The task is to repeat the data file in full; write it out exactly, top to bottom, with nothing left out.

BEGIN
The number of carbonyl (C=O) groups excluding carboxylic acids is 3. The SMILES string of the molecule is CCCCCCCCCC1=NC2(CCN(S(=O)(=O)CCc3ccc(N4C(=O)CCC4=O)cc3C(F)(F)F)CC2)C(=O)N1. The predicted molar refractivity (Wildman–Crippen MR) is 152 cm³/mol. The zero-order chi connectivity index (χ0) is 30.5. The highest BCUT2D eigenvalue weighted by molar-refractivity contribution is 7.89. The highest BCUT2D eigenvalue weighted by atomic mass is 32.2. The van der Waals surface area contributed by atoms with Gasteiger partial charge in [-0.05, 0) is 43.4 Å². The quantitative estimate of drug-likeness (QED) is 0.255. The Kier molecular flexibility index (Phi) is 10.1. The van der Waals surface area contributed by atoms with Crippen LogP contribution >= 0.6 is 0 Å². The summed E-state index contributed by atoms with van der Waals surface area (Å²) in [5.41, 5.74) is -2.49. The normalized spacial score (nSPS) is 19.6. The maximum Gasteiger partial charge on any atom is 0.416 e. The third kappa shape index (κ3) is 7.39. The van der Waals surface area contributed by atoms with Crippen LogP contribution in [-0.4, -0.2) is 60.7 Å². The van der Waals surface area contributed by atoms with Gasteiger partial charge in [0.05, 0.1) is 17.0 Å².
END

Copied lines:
The number of carbonyl (C=O) groups excluding carboxylic acids is 3. The SMILES string of the molecule is CCCCCCCCCC1=NC2(CCN(S(=O)(=O)CCc3ccc(N4C(=O)CCC4=O)cc3C(F)(F)F)CC2)C(=O)N1. The predicted molar refractivity (Wildman–Crippen MR) is 152 cm³/mol. The zero-order chi connectivity index (χ0) is 30.5. The highest BCUT2D eigenvalue weighted by molar-refractivity contribution is 7.89. The highest BCUT2D eigenvalue weighted by atomic mass is 32.2. The van der Waals surface area contributed by atoms with Gasteiger partial charge in [-0.05, 0) is 43.4 Å². The quantitative estimate of drug-likeness (QED) is 0.255. The Kier molecular flexibility index (Phi) is 10.1. The van der Waals surface area contributed by atoms with Crippen LogP contribution >= 0.6 is 0 Å². The summed E-state index contributed by atoms with van der Waals surface area (Å²) in [5.41, 5.74) is -2.49. The normalized spacial score (nSPS) is 19.6. The maximum Gasteiger partial charge on any atom is 0.416 e. The third kappa shape index (κ3) is 7.39. The van der Waals surface area contributed by atoms with Crippen LogP contribution in [-0.4, -0.2) is 60.7 Å². The van der Waals surface area contributed by atoms with Gasteiger partial charge in [0.05, 0.1) is 17.0 Å².